The second series of Downton Abbey, set against the backdrop of WWI, is currently being filmed and if these new pictures are anything to go by there will be plenty of action taking place away from the stately home.

Downton regulars are joined by a host of new faces and some of the cast have swapped the countryside for town life.

In the picture below, taken on set, chauffeur Branson, played by Allen Leech, can be seen driving Lady Sybil (Jessica Brown-Findlay), daughter of Lord and Lady Downton, along the streets of London.

Filming for the drama sensation of 2010 began at Highclere Castle in Berkshire, the show’s real-life inspiration and iconic location, at the end of last month.

The eight-part series, to be screened later this year, continues to chart the lives and loves of the Crawley family and their retinue of servants.

It will begin with the news of Britain going to war with Germany in 1914.

The bloody military conflict will lead to personal tragedy for both masters and servants alike and will mean life in the great house will never be the same again.

It will also lead to the arrival of several dashing and eligible young officers who will break hearts and further complicate the tangled love lives of the three Crawley sisters.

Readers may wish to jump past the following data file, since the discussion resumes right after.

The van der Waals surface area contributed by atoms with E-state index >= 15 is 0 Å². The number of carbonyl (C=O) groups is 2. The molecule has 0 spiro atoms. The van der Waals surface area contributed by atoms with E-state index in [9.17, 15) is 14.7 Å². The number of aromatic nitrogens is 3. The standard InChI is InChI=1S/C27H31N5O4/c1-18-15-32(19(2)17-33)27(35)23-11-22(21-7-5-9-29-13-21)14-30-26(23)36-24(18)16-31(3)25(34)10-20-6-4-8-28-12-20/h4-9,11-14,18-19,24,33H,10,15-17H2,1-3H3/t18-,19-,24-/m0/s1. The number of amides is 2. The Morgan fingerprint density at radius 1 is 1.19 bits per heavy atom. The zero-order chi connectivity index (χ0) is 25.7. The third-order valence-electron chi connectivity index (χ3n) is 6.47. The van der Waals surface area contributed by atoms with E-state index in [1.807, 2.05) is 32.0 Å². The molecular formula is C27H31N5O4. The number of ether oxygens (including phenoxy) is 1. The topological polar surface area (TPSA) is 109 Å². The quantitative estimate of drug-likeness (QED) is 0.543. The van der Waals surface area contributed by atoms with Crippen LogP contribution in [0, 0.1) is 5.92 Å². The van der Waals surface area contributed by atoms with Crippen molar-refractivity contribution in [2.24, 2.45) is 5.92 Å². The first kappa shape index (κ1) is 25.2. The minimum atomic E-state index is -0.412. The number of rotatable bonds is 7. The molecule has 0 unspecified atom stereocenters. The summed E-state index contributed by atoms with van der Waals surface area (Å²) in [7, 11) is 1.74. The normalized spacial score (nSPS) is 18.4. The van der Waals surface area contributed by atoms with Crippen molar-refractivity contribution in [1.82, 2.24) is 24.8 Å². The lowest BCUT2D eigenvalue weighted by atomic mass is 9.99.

The new series will draw on events that actually took place at Highclere Castle, which became a military hospital between 1914 and 1916.

The idea of turning Highclere into a hospital was the brainchild of Almina, fifth Countess of Carnarvon, a leading light of the Edwardian social scene who was keen to do her bit for the war effort.

Julian Fellowes has revealed the glamorous ladies of the stately home will be rolling up their sleeves for the war effort in the new series.

The writer of the ITV drama said the outbreak of the First World War forced all the women of Britain to change, as we will see in series two.

Julian said: ‘I hope it goes on being reasonably glamorous, I think I would be sad to think… but you know war time is a strange time.

‘Suddenly women were working in ways they hadn’t been working before the war, even posh women. And that changed them and in a way they had to change the world to match what had happened to them during the war and they got the vote in 1919 and all sorts of things changed.

‘I hope we’ve shown some of that. I think it was an extraordinary period of change. When you think there’s only five years between 1914 and 1919, when the world was like a different planet. It is extraordinary.’

The new series of Downton is scheduled for September and will be followed by a Christmas special.

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